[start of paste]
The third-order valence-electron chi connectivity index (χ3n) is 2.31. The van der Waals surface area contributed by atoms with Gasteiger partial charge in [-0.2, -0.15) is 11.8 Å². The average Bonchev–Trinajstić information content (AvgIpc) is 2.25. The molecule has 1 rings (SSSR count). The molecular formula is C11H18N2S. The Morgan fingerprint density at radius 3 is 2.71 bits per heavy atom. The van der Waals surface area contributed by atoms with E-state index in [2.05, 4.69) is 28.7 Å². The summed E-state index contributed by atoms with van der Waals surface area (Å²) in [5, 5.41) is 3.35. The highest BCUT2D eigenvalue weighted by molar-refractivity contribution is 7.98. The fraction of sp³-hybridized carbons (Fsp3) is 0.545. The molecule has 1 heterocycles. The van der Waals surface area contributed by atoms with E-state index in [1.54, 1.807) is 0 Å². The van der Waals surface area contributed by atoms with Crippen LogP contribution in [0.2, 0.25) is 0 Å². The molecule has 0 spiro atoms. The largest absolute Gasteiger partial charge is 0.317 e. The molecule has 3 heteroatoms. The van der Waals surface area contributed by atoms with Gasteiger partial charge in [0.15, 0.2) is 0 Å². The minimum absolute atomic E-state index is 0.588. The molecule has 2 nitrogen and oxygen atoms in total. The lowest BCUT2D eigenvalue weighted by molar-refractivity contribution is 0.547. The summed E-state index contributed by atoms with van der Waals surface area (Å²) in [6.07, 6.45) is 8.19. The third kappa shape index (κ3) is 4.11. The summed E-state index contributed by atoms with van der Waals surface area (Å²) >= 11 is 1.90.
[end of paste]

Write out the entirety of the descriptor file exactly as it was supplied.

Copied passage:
The third-order valence-electron chi connectivity index (χ3n) is 2.31. The van der Waals surface area contributed by atoms with Gasteiger partial charge in [-0.2, -0.15) is 11.8 Å². The average Bonchev–Trinajstić information content (AvgIpc) is 2.25. The molecule has 1 rings (SSSR count). The molecular formula is C11H18N2S. The Morgan fingerprint density at radius 3 is 2.71 bits per heavy atom. The van der Waals surface area contributed by atoms with E-state index in [2.05, 4.69) is 28.7 Å². The summed E-state index contributed by atoms with van der Waals surface area (Å²) in [5, 5.41) is 3.35. The highest BCUT2D eigenvalue weighted by molar-refractivity contribution is 7.98. The fraction of sp³-hybridized carbons (Fsp3) is 0.545. The molecule has 1 heterocycles. The van der Waals surface area contributed by atoms with E-state index in [1.54, 1.807) is 0 Å². The van der Waals surface area contributed by atoms with Crippen LogP contribution in [0.2, 0.25) is 0 Å². The molecule has 0 spiro atoms. The largest absolute Gasteiger partial charge is 0.317 e. The molecule has 3 heteroatoms. The van der Waals surface area contributed by atoms with Gasteiger partial charge in [0.15, 0.2) is 0 Å². The minimum absolute atomic E-state index is 0.588. The molecule has 2 nitrogen and oxygen atoms in total. The lowest BCUT2D eigenvalue weighted by molar-refractivity contribution is 0.547. The summed E-state index contributed by atoms with van der Waals surface area (Å²) in [6.07, 6.45) is 8.19. The third kappa shape index (κ3) is 4.11. The summed E-state index contributed by atoms with van der Waals surface area (Å²) >= 11 is 1.90.